AMERICAN HELL - The Short Film & Feature Film

"A family's worse fears are realized when their apartment is invaded in the middle of the night. While neither their lives nor their valuables are threatened, their would-be attackers provide a grim glimpse at how alone and helpless the family is when their entire hallway of neighbors did nothing to help them."

DIRECTOR Robert Bryce Milburn PRODUCER Robert Bryce Milburn CINEMATOGRAPHER Trevor Metscher WRITER Nicholas Begnaud EDITOR Robert Bryce Milburn COLORIST Ben Watts PRODUCTION DESIGNER Robert Bryce Milburn HAIR AND MAKE-UP Renonda Anderson STARRING Hannah Fierman, Mark Ashworth, Joshua Mikel, Lesley E. Warren, Lane Miller, and John Kap

You will be able to find the full list of cast and crew members online at American Hell's IMDB page


American Hell is an unapologetic kick in the ass for societies practices in vanity and narcissism. A short you have to see that will leave you speechless yet satisfied.
— Horror Movies Uncut Review (2014)
Trevor Metscher’s lensing is kinetic and inspired, while Robert Bryce Milburn’s production design gives the film a believably lived in yet constantly unsettling feeling. The entire team deserves kudos for assembling a film that looks and feels like the psychological mind fuck that it is...
— The Independent Critic Review (2014)
Concept Art By Kevin Zeigler.

Concept Art By Kevin Zeigler.

THE FEATURE FILM SCREENPLAY

READ THE FIRST TEN PAGES OF "AMERICAN HELL" FEATURE SCREENPLAY! 

"After a nation finds themselves glued to live national broadcasts of uncensored terrorism, Television networks begin battling over their integrity versus ratings to show more." 

American Hell is a thriller / suspense that partially delves into the ethics of journalism in reporting news versus inspiring public demand to push the envelope and see more. With themes touching on Paddy Chayefsky’s Network (1976) while employing a subtle supernatural setting to that of Taylor Hackford’s The Devil’s Advocate (1997), this story tackles themes of America’s dangerous and fascinating obsession with violence.

One central plot and backbone to the multi-protagonist design is that of Cambion Group, a wild four-man crew of terrorists who inspire allusions of the four horsemen of the apocalypse. Their events are filmed by themselves and sent out live to any network bold enough to broadcast. They act as the deeply troubled and violently unpredictable central groups in such films as Stanley Kubrick’s A Clockwork Orange (1971), Danny Boyle’s Trainspotting (1996) or Rob Zombie’s The Devil’s Rejects (2005). Whether conscious to their actions, what’s clear is that they act as the catalyst to a revolution no one asked for. Through these acts of violence and affairs, they also bring transparency to corruption and punish the wicked, dividing those who see them as a cause of necessary reform and those who see violence as violence.

Within the first act, three of the wider plots are introduced with their own cast of characters: Cambion Group strives to inspire society to tear itself apart and start from scratch under the guidance of their enigmatic employer who sees himself as Lucifer, God and a simple man with a vision depending on the day; the television network executives fight over sponsorship with integrity versus competition while the ambitious young producers in the making fight for the controversy and work to develop Cambion as reality programming; lastly, the slow arm of law takes longer to categorize the threat for the right department while one idealistic junior agent takes it upon himself to investigate, crossing the fine line between respecting American liberties and his duty to protect people from the sadistic minds behind this.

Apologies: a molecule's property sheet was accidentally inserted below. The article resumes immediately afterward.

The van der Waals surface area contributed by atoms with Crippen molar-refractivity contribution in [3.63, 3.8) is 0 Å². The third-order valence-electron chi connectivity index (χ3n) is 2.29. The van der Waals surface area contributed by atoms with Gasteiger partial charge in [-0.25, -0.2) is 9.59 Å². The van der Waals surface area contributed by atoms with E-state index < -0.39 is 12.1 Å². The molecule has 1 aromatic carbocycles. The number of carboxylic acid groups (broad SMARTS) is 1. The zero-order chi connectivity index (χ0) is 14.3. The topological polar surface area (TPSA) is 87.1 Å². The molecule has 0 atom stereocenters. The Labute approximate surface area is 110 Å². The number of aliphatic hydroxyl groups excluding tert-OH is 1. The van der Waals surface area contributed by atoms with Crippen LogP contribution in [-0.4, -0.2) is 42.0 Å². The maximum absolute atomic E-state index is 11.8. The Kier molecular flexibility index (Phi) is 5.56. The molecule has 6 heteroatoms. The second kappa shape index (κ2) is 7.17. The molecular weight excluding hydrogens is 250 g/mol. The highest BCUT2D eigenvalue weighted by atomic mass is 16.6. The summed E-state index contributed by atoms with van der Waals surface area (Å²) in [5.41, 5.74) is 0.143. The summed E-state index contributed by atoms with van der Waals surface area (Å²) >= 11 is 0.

Overall, “American Hell” shows us the apocalypse of America and succeeds. The premise is clever, combining substance with very real world issues that can be related to by almost everyone in today’s media-driven society. The cast is real, with raw emotion and fear present throughout. The tone and logic create for an uneasy, scary world with high stakes and the conclusion to the conflict is intense, intriguing and full of mystery that will leave everyone guessing. “American Hell” conceals a clever plot and storyline behind some major social commentary. This script takes on a unique turn and is the full-on definition of a psychological and supernatural thriller that can be successfully received and related to by audiences across America.
— Bankable Script (2014)
It’s an ambitious, smart, and exciting story.
— Slamdance (2014)
American Hell asks some profound questions: What if random mass killings were captured on camera? And what if those videos were played live through the news? The film touches on how technology is a necessary evil, capable of exploiting radical ideology, and also the desperate nature of the 24-hour news cycle. The central conflict is compelling as the main characters race the clock before the next attack, with each one growing in scale and magnitude. These stakes keep the viewer engaged, especially when the attacks begin to focus on the law enforcement trying to stop them.
— The Black List (2014)

The feature film screenplay is currently open for potential investors and/or production companies to collaborate with and bring to life. If interested in reading the feature film screenplay, please email a request to films@milneaux.com. "American Hell" is registered under the WGAe and all things related are copyrighted through the U.S. Copyright Office under Robert Bryce Milburn (2013-Present). The feature film was written by Nicholas Begnaud and created by Robert Bryce Milburn.